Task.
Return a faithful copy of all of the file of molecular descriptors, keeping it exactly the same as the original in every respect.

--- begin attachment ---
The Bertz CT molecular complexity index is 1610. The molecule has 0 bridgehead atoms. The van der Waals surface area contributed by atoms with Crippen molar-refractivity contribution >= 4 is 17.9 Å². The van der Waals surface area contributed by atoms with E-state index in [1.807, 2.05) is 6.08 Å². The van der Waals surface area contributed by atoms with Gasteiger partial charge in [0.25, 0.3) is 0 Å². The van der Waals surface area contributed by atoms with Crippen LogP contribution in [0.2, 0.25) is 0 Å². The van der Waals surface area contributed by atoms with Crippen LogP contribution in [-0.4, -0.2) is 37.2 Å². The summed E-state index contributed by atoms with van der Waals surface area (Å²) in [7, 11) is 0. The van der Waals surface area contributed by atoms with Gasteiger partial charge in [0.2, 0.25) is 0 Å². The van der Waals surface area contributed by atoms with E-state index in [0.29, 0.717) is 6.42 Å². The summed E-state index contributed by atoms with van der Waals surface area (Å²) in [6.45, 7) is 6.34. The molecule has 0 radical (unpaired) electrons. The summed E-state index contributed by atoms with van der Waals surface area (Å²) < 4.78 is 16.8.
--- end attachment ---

The Bertz CT molecular complexity index is 1610. The molecule has 0 bridgehead atoms. The van der Waals surface area contributed by atoms with Crippen molar-refractivity contribution >= 4 is 17.9 Å². The van der Waals surface area contributed by atoms with E-state index in [1.807, 2.05) is 6.08 Å². The van der Waals surface area contributed by atoms with Gasteiger partial charge in [0.25, 0.3) is 0 Å². The van der Waals surface area contributed by atoms with Crippen LogP contribution in [0.2, 0.25) is 0 Å². The van der Waals surface area contributed by atoms with Crippen LogP contribution in [-0.4, -0.2) is 37.2 Å². The summed E-state index contributed by atoms with van der Waals surface area (Å²) in [7, 11) is 0. The van der Waals surface area contributed by atoms with Gasteiger partial charge in [0.2, 0.25) is 0 Å². The van der Waals surface area contributed by atoms with E-state index in [0.29, 0.717) is 6.42 Å². The summed E-state index contributed by atoms with van der Waals surface area (Å²) in [6.45, 7) is 6.34. The molecule has 0 radical (unpaired) electrons. The summed E-state index contributed by atoms with van der Waals surface area (Å²) < 4.78 is 16.8.